Posts Tagged ‘Nunavut’

Polar bear numbers in Canada “likely the highest there has ever been”

April 6, 2012

Polar bears near Churchill, Manitoba: Ward Kennan photolibrary

DNA studies have shown that polar bears and brown bears have a common ancestry. The genetic split occurred about 150,000 years ago in the late Pleistocene just before the end of the Pleistocene glaciation known as the Ice Age. They evolved to meet the conditions of the Ice Age and they continue to adapt. In their present form as polar bears they have survived previous interglacials with temperatures greater than we have at present. And far from being endangered and under threat of extinction they continue to adapt their behaviour and to prosper.

New surveys have shown that 


Polar bear populations in Canada have increased and are getting to be a menace

December 18, 2011

Far from being a species endangered by the politically correct and alarmist view of man made global warming, their numbers are increasing and in some areas of Canada their populations have doubled. They are more frequently having litters of 3 rather than 2 cubs and are ranging further South than they usually do. Easy pickings in town garbage is irresistible and they and are even becoming a menace in some towns.

A male polar bear

Canada’s growing polar bear population ‘becoming a problem,’ locals say

…. Despite those problems, the PBSG said it is optimistic that “humans can mitigate the effects of global warming and other threats to the polar bears.”

Not so fast.

According to a U.S. Senate and Public Works Committee report, the “alarm about the future of polar bear decline is based on speculative computer model predictions many decades in the future. Those predictions are being “challenged by scientists and forecasting experts,” said the report.

Those challenges, supported by facts on the ground, including observations from Inuit hunters in the region, haven’t stopped climate fear-mongers at the U.S. Geological Survey from proclaiming that future sea ice conditions “will result in the loss of approximately two-thirds of the world’s current polar bear population by the mid 21st century.”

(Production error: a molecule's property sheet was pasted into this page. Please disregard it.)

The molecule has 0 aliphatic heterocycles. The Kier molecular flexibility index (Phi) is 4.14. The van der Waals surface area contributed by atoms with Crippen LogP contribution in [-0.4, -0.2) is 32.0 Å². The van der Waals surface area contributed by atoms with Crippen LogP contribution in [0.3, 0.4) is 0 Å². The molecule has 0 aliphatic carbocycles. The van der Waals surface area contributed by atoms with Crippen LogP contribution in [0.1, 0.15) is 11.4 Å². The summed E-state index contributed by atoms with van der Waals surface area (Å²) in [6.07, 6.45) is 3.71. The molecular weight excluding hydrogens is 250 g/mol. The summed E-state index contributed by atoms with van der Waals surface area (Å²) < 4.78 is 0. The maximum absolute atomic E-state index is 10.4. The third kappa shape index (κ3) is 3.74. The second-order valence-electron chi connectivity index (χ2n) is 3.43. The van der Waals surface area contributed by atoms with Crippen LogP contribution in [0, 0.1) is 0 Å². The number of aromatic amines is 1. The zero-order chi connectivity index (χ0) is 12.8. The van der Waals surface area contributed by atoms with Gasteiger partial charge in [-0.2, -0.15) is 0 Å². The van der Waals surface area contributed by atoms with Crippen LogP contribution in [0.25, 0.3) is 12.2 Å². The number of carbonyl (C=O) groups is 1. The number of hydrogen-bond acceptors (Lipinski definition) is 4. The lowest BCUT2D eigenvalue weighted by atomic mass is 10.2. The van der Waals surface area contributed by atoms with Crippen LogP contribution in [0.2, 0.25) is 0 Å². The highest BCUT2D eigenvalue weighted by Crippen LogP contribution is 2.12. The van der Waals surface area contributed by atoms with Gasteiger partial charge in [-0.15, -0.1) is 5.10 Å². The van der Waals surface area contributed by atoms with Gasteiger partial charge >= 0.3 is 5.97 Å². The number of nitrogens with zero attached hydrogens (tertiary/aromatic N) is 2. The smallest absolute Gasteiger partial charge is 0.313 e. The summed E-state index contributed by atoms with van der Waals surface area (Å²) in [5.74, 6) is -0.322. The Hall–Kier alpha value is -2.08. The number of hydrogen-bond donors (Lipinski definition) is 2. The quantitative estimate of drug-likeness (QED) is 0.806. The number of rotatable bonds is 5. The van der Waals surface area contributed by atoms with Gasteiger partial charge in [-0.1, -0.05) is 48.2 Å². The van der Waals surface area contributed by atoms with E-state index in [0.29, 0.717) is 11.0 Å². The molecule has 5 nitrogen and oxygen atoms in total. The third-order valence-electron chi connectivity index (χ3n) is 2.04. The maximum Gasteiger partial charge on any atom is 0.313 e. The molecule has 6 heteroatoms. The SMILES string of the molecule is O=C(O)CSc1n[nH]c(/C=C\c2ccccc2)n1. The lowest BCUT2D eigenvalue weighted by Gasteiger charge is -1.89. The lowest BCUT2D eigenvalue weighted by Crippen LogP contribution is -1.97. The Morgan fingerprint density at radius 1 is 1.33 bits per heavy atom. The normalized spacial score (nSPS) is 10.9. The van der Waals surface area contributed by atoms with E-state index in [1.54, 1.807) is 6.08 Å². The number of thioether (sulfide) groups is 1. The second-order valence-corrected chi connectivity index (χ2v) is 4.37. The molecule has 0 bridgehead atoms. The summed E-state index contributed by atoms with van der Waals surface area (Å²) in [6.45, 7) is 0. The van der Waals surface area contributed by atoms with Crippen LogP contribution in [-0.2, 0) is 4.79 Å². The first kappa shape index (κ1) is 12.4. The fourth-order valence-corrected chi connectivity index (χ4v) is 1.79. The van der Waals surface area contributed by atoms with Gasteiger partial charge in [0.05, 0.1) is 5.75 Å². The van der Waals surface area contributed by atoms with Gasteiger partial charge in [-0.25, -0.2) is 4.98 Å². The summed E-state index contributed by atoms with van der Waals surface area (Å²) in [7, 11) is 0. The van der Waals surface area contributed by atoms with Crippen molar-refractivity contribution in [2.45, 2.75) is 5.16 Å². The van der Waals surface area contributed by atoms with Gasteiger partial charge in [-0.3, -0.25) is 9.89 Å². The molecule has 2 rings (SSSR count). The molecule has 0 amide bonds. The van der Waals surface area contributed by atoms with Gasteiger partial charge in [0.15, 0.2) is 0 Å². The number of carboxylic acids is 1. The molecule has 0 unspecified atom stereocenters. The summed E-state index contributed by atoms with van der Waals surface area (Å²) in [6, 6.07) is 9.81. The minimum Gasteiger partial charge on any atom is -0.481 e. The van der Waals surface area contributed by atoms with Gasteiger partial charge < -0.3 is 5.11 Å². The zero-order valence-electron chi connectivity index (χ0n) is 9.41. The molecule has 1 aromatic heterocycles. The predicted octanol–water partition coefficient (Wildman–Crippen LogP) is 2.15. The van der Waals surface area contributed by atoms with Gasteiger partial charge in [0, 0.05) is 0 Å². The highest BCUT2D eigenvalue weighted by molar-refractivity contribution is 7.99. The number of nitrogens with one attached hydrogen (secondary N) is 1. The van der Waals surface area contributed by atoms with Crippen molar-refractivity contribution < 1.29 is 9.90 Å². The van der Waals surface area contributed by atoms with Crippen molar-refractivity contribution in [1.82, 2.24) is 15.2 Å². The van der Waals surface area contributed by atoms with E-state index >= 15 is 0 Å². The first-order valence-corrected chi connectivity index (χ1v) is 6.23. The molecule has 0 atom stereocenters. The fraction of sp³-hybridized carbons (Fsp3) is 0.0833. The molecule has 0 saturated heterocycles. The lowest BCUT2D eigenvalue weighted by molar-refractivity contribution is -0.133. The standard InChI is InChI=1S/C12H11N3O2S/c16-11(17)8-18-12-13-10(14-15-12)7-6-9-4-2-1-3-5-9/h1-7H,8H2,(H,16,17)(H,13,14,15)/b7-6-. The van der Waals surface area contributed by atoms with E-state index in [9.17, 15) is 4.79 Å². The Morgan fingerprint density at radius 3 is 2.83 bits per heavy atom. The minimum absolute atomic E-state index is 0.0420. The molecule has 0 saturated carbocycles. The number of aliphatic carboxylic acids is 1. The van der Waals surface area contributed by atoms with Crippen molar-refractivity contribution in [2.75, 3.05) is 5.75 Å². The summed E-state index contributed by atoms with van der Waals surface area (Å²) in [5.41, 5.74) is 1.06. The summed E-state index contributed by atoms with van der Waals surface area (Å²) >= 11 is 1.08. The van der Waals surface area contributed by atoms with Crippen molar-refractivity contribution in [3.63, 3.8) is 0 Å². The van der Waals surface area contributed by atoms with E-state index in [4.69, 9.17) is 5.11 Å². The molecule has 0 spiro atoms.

Such sky-is-falling rhetoric brings smiles to the Inuit population of Canada’s Nunavut Territory. They, too, know how to count, and they claim the bear population is stable or on the rise in their own backyard. Polar bears may be on the decline in some areas, but during their frequent visits to Inuit towns and outposts they rarely decline an easy meal from the local dump or a poorly secured garbage can.

Harry Flaherty, chair of the Nunavut Wildlife Management Board in the capital of Iqaluit, says the polar bear population in the region, along the Davis Strait, has doubled during the past 10 years. He questions the official figures, which are based to a large extent on helicopter surveys.

“Scientists do a quick study one to two weeks in a helicopter, and don’t see all the polar bears. We’re getting totally different stories [about the bear numbers] on a daily basis from hunters and harvesters on the ground,” he says. ….

Dr. Mitchell Taylor, a biologist who has been researching polar bear populations in Canada’s Nunavut Territory for 35 years, seems to agree. “The study estimates from the Iqaluit area agree with those of local hunters, although the accuracy of the counts is doubtful in some areas,” he says. ….. 

The on-the-ground reports, if accurate, seem to contradict the official story of the beleaguered polar bear. According to the standard theory, warmer temperatures (caused by human CO2 emissions) are shrinking the ice floe, the polar bear’s main hunting ground, forcing populations to compete for a diminishing food supply. Warmer temperatures also are to blame for the loss of thicker “multi-year ice.”

Flaherty and many others disagree with the official story. “We are aware there are changes in the weather, but it is not affecting the daily life of the animals,” he says. “Polar bears hunt in the floe-edge areas, on newly formed ice, and in the fiords in search of baby seals. They don’t hunt in the glaciers [areas of multi-year ice].

“We’re not seeing negative effects on the polar bear population from so-called climate change and receding ice,” he says. He is convinced that some scientists are deliberately “using the polar bear issue to scare people” about global warming, a view widely shared by many Nunavut locals. ….. 

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